And in my retirement (is that a weird thing to say, or what?) I’ve been thinking a great deal about friendship. I had a big retirement party last Saturday, and 31 of my closest friends (that’s not a joke or hyperbole but the honest truth) showed up to eat and talk and sing (seven songs from the ‘50s with me at the Steinway grand) and give me more hugs than I’d had total in the six months previous. Most of them knew only four or five of the others, but I knew everyone. With every person there I have shared a moment at one time or another when one of us managed to do just what was needed for the other—with some of them, that moment of giving/receiving has been reciprocal time after time.

So I’ve been hoping to find (or—not likely—write) the perfect poem about friendship. Then I remembered it’s been only a couple of months since I wrote about one of my favorite friendship poems, “Your Catfish Friend,” by (who else?) Richard Brautigan.

Louisianans and Texans like to think they have a special right to catfish. Perhaps they do, at least for eating. But I remember the catfish people snared from the North Platte River when I was a kid in Western Nebraska. I don’t remember that we ate them, but we knew what they were. Pretty nasty sorts of things.

I need to remember Brautigan’s poem as I think about friendship. It’s sad to think he perhaps didn’t understand it himself, or perhaps, living in the woods alone he didn’t have enough people around him to throw a party and get 31 times oodles of hugs.

But the idea that a friend can drive lonely thoughts from my mind even (or perhaps especially) when I don’t know my friend is near and/or thinking about me is a stunning idea. Even a friend I might not think capable of such thoughts, One of those ideas that keeps me sane and safe.

“Your Catfish Friend” Richard Brautigan (1935 – 1984)

If I were to live my life
in catfish forms
in scaffolds of skin and whiskers
at the bottom of a pond
and you were to come by
one evening
when the moon was shining
down into my dark home
and stand there at the edge
of my affection
and think, “It’s beautiful
here by this pond. I wish
somebody loved me,”
I’d love you and be your catfish
friend and drive such lonely
thoughts from your mind
and suddenly you would be
at peace,
and ask yourself, “I wonder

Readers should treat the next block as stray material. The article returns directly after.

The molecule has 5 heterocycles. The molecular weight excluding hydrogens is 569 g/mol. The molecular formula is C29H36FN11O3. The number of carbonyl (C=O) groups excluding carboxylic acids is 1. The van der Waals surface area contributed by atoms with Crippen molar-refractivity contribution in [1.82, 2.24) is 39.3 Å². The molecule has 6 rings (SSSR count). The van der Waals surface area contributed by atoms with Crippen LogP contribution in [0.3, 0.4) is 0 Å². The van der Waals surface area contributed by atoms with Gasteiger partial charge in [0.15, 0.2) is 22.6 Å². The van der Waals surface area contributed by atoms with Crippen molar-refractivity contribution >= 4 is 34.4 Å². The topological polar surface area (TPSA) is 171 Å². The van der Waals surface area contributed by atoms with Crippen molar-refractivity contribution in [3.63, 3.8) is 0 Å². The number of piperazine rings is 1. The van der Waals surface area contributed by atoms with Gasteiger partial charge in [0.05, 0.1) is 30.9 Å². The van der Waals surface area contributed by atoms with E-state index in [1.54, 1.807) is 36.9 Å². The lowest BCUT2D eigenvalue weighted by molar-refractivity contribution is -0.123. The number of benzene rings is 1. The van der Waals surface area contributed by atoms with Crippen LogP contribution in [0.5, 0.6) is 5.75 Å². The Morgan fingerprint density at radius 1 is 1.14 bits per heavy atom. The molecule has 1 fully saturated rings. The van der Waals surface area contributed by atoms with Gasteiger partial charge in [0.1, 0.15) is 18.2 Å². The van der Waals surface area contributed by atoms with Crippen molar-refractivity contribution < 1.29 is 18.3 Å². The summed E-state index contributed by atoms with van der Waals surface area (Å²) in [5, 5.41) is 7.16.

if there are any catfish
in this pond? It seems like
a perfect place for them.”

TROUT DEATH BY PORT WINE
It was not an outhouse resting upon the imagination.

It was reality.

An eleven-inch rainbow trout was killed. Its life taken forever from the waters of the earth, by giving it a drink of port wine.

It is against the natural order of death for a trout to die by having a drink of port wine.

It is all right for a trout to have its neck broken by a fisherman and then to be tossed into the creel or for a trout to die from a fungus that crawls like sugar-colored ants over its body until the trout is in death’s sugarbowl.

It is all right for a trout to be trapped in a pool that dries up in the late summer or to be caught in the talons of a bird or the claws of an animal.

Yes, it is even all right for a trout to be killed by pollution, to die in a river of suffocating human excrement.

There are trout that die of old age and their white beards flow to the sea.

All these things are in the natural order of death, but for a trout to die from a drink of port wine, that is another thing.

No mention of it in “The treatyse of fysshynge wyth an angle,” in the Boke of St. Albans, published 1496. No mention of it in Minor Tactics of the Chalk Stream, by H. C. Cutcliffe, published in 1910. No mention of it in Truth Is Stranger than Fishin’, by Beatrice Cook, published in 1955. No mention of it. . .
catfishp

2 Responses to “There are trout that die of old age and their white beards flow to the sea” (Richard Brautigan)

  1. Jnana Hodson says:

    For all of its flaws, it remains one of my favorite novels. (If it actually is a novel … the definitions blur.) In fact, I suspect it spawned my thinking for my own novel, “Subway Hitchhikers,” which leaps to the other side of the continent.

  2. Howl, Naked Lunch, On the Road, and Trout Fishing. Blurred definitions abound!